Clinical Case Database / Category: Case Based Discussion
Diabetic hyperglycaemic crises
Dr Joanna Wilson, Dr Barbara Philips, BSc, MD, FRCA, DICM (UK)
Foundation Years Journal, volume 3, issue 10, p.19 (123Doc Education, London, December 2009)
Introduction: type 2 diabetes mellitus is increasing in prevalence and patients may present in hyperglycaemic crisis. We present a case of mixed Diabetic Ketoacidosis (DKA) and Hyperglycaemic Hyperosmolar syndrome (HHS) in a previously unknown diabetic.
Case Presentation: a 49-year-old man presented to the A&E department with polydipsia, polyuria, weight loss and confusion. Biochemical testing revealed evidence of both DKA and HHS. He was transferred to the intensive care unit for further management.
Discussion: it is essential to distinguish between DKA and HHS because of differences in management, with outcome implications. HHS patients are at high risk of cerebral complications and mortality of up to 50% has been reported. Regimens aimed at treating patients with DKA, may exacerbate risk to patients with HHS who should be managed to minimise the risk of cerebral oedema.
Access the Clinical Cases Database
A subscription is required to read the full article. Please subscribe using one of the options below.
|Foundation Years Clinical Cases Database
|Foundation Years Clinical Cases Database
Dr Joanna Wilson
Foundation Year 1
St Georges Intensive Care Unit
St Georges Hospital
Dr Barbara Philips, BSc, MD, FRCA, DICM (UK) (Corresponding author)
Senior Lecturer/Honorary Consultant Intensive Care Medicine
St Georgeâ€™s University of London
London SW17 0R
tel: 020 8725 2615 (secretary)
fax: 020 8725 0256
2. NHS Health and Social Care Information Centre, http:\\www.hesonline.nhs.uk, accessed 15/07/09.
3. Fishbein H, Palumbo PJ (1995) âAcute metabolic complications in diabetesâ, in National Diabetes Data Group. Diabetes in America. Bethesda (MD): National Institutes of Health, National Institute of Diabetes and Digestive and Kidney Diseases, pp. 283â291.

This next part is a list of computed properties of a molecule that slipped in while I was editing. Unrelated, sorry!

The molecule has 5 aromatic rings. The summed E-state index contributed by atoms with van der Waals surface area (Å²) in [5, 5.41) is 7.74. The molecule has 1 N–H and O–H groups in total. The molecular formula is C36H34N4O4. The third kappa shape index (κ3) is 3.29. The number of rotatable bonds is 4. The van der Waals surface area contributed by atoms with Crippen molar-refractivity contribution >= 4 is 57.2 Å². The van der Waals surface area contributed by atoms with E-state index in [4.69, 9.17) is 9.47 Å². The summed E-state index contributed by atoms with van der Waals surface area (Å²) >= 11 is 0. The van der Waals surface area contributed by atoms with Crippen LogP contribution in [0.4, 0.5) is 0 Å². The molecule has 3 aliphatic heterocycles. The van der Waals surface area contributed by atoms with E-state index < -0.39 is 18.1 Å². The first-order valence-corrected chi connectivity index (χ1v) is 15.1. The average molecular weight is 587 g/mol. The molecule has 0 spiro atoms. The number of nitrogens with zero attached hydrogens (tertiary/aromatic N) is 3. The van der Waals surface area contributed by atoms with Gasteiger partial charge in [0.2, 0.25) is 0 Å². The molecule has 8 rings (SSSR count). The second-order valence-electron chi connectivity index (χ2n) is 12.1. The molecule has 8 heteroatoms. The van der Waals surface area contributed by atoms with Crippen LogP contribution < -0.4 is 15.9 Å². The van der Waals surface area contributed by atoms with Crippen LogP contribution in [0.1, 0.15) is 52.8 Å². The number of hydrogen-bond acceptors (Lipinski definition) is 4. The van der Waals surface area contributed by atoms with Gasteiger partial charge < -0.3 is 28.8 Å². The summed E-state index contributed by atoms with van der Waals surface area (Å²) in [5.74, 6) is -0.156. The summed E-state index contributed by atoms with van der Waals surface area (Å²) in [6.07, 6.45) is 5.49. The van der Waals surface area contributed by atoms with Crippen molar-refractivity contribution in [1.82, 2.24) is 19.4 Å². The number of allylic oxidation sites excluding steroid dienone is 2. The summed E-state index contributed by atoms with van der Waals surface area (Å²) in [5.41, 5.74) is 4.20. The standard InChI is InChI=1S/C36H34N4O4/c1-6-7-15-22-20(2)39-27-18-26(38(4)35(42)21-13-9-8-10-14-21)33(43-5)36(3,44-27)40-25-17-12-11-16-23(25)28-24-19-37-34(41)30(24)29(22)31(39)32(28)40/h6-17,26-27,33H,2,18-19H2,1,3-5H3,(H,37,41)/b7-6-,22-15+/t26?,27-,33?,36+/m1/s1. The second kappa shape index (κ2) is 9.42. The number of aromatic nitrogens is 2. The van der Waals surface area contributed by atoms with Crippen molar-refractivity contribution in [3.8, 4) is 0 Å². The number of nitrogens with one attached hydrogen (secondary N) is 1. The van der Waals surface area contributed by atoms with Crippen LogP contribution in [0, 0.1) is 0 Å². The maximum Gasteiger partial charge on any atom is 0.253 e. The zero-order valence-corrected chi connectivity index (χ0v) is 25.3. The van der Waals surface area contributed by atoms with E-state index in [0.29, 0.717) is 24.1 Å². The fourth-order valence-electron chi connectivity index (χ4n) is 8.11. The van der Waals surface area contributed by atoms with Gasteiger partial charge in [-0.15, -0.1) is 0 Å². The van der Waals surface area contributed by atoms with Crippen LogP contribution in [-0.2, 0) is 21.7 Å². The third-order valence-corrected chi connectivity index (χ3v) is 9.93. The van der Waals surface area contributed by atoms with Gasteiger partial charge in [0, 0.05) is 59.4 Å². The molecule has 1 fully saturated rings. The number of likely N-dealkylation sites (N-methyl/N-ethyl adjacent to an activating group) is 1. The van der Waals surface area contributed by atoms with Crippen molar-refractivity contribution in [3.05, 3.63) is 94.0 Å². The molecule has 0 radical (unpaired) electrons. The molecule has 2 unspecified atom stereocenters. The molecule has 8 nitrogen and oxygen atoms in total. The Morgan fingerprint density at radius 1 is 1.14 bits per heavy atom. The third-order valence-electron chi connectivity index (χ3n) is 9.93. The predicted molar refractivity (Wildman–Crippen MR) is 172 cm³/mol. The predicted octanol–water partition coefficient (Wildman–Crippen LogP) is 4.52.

9. Kitabchi AE, Umpierrez GE, Murphy MB, et al. (2006) Hyperglycaemic crises in adult patients with diabetes: a consensus statement from the American Diabetes Association. Diabetes Care, 29: 2739â2748.
12. Hoorn EJ, Carlotti APCP, Costa LAA, et al. (2007) Preventing a Drop in Effective Plasma Osmolality to Minimise the Likelihood of Cerebral Edema During treatment of Children with Ketoacidosis. The Journal of Pediatrics, 150: 467â473.
Conflict Of Interest
The Journal requires that authors disclose any potential conflict of interest that they may have. This is clearly stated in the Journal’s published “Guidelines for Authors”. The Journal follows the Guidelines against Conflict of Interest published in the Uniform Requirements for Manuscripts Submitted to Biomedical Journals (http://www.icmje.org/urm_full.pdf).
The authors of this article have not been paid. The Journal is financed by subscriptions and advertising. The Journal does not receive money from any other sources. The decision to accept or refuse this article for publication was free from financial considerations and was solely the responsibility of the Editorial Panel and Editor-in-Chief.
Patient Consent statement
All pictures and investigations shown in this article are shown with the patients’ consent. We require Authors to maintain patients’ anonymity and to obtain consent to report investigations and pictures involving human subjects when anonymity may be compromised. The Journal follows the Guidelines of the Uniform Requirements for Manuscripts (http://www.icmje.org/urm_full.pdf). The Journal requires in its Guidelines for Authors a statement from Authors that “the subject gave informed consent”.
Animal & Human Rights
When reporting experiments on human subjects, the Journal requires authors to indicate whether the procedures followed were in accordance with the ethical standards of the responsible committee on human experimentation (institutional and national) and with the HelsinkiDeclaration of 1975, as revised in 2008.
About the Clinical Cases Database
The Foundation Years Clinical Cases Database is a selection of 600 peer-reviewed clinical cases in the field of patient safety and clinical practice, specifically focused on the clinical information needs of junior doctors, based around the Foundation Year Curriculum programme (MMC). The cases have been chosen to align with the Foundation Year Curriculum.
The database is fully searchable, or can be browsed by medical specialty. Abstracts can be read free of charge, however a subscription is required in order to read the complete cases.